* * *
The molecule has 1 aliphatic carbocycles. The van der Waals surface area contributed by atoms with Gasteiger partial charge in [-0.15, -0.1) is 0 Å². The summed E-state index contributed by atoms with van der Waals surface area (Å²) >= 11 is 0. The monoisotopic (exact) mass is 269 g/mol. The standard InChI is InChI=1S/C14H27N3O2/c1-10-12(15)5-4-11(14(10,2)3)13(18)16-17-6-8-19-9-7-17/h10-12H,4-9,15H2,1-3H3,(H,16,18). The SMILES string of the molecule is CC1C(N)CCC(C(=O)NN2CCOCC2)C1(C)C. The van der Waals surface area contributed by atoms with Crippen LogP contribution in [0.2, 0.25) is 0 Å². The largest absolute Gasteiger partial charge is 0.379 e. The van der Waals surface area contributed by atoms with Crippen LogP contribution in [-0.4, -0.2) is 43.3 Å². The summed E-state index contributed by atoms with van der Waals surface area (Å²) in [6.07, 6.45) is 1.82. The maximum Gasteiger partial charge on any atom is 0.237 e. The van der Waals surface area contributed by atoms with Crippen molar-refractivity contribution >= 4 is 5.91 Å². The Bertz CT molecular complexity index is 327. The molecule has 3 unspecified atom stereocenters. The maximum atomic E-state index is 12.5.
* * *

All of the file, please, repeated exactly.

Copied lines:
The molecule has 1 aliphatic carbocycles. The van der Waals surface area contributed by atoms with Gasteiger partial charge in [-0.15, -0.1) is 0 Å². The summed E-state index contributed by atoms with van der Waals surface area (Å²) >= 11 is 0. The monoisotopic (exact) mass is 269 g/mol. The standard InChI is InChI=1S/C14H27N3O2/c1-10-12(15)5-4-11(14(10,2)3)13(18)16-17-6-8-19-9-7-17/h10-12H,4-9,15H2,1-3H3,(H,16,18). The SMILES string of the molecule is CC1C(N)CCC(C(=O)NN2CCOCC2)C1(C)C. The van der Waals surface area contributed by atoms with Crippen LogP contribution in [0.2, 0.25) is 0 Å². The largest absolute Gasteiger partial charge is 0.379 e. The van der Waals surface area contributed by atoms with Crippen LogP contribution in [-0.4, -0.2) is 43.3 Å². The summed E-state index contributed by atoms with van der Waals surface area (Å²) in [6.07, 6.45) is 1.82. The maximum Gasteiger partial charge on any atom is 0.237 e. The van der Waals surface area contributed by atoms with Crippen molar-refractivity contribution >= 4 is 5.91 Å². The Bertz CT molecular complexity index is 327. The molecule has 3 unspecified atom stereocenters. The maximum atomic E-state index is 12.5.